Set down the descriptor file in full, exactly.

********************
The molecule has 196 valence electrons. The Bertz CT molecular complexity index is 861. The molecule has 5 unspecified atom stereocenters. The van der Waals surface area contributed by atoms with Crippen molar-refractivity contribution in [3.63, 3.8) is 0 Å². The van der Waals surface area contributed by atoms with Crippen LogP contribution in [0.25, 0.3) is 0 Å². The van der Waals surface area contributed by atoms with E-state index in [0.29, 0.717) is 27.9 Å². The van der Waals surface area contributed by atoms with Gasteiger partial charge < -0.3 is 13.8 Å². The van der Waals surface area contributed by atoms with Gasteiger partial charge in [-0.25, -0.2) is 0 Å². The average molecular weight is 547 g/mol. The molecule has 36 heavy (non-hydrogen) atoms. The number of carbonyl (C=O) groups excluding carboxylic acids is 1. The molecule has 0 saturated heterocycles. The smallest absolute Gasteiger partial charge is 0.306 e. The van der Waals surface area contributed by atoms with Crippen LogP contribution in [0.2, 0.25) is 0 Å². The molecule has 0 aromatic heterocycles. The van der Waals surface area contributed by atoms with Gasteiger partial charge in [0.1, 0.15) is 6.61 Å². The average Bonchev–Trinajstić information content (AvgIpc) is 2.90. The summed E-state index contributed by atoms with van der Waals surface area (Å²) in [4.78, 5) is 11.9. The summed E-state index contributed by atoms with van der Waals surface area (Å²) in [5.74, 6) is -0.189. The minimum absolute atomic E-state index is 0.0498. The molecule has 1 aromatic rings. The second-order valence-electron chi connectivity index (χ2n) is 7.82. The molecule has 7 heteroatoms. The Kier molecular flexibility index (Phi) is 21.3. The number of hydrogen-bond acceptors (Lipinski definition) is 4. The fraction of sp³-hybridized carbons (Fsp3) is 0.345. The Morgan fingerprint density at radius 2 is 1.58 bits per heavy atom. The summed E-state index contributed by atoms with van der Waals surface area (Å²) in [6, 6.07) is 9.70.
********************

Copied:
The molecule has 196 valence electrons. The Bertz CT molecular complexity index is 861. The molecule has 5 unspecified atom stereocenters. The van der Waals surface area contributed by atoms with Crippen molar-refractivity contribution in [3.63, 3.8) is 0 Å². The van der Waals surface area contributed by atoms with Crippen LogP contribution in [0.25, 0.3) is 0 Å². The van der Waals surface area contributed by atoms with E-state index in [0.29, 0.717) is 27.9 Å². The van der Waals surface area contributed by atoms with Gasteiger partial charge < -0.3 is 13.8 Å². The van der Waals surface area contributed by atoms with Gasteiger partial charge in [-0.25, -0.2) is 0 Å². The average molecular weight is 547 g/mol. The molecule has 36 heavy (non-hydrogen) atoms. The number of carbonyl (C=O) groups excluding carboxylic acids is 1. The molecule has 0 saturated heterocycles. The smallest absolute Gasteiger partial charge is 0.306 e. The van der Waals surface area contributed by atoms with Crippen LogP contribution in [0.2, 0.25) is 0 Å². The molecule has 0 aromatic heterocycles. The van der Waals surface area contributed by atoms with Gasteiger partial charge in [0.1, 0.15) is 6.61 Å². The average Bonchev–Trinajstić information content (AvgIpc) is 2.90. The summed E-state index contributed by atoms with van der Waals surface area (Å²) in [4.78, 5) is 11.9. The summed E-state index contributed by atoms with van der Waals surface area (Å²) in [5.74, 6) is -0.189. The minimum absolute atomic E-state index is 0.0498. The molecule has 1 aromatic rings. The second-order valence-electron chi connectivity index (χ2n) is 7.82. The molecule has 7 heteroatoms. The Kier molecular flexibility index (Phi) is 21.3. The number of hydrogen-bond acceptors (Lipinski definition) is 4. The fraction of sp³-hybridized carbons (Fsp3) is 0.345. The Morgan fingerprint density at radius 2 is 1.58 bits per heavy atom. The summed E-state index contributed by atoms with van der Waals surface area (Å²) in [6, 6.07) is 9.70.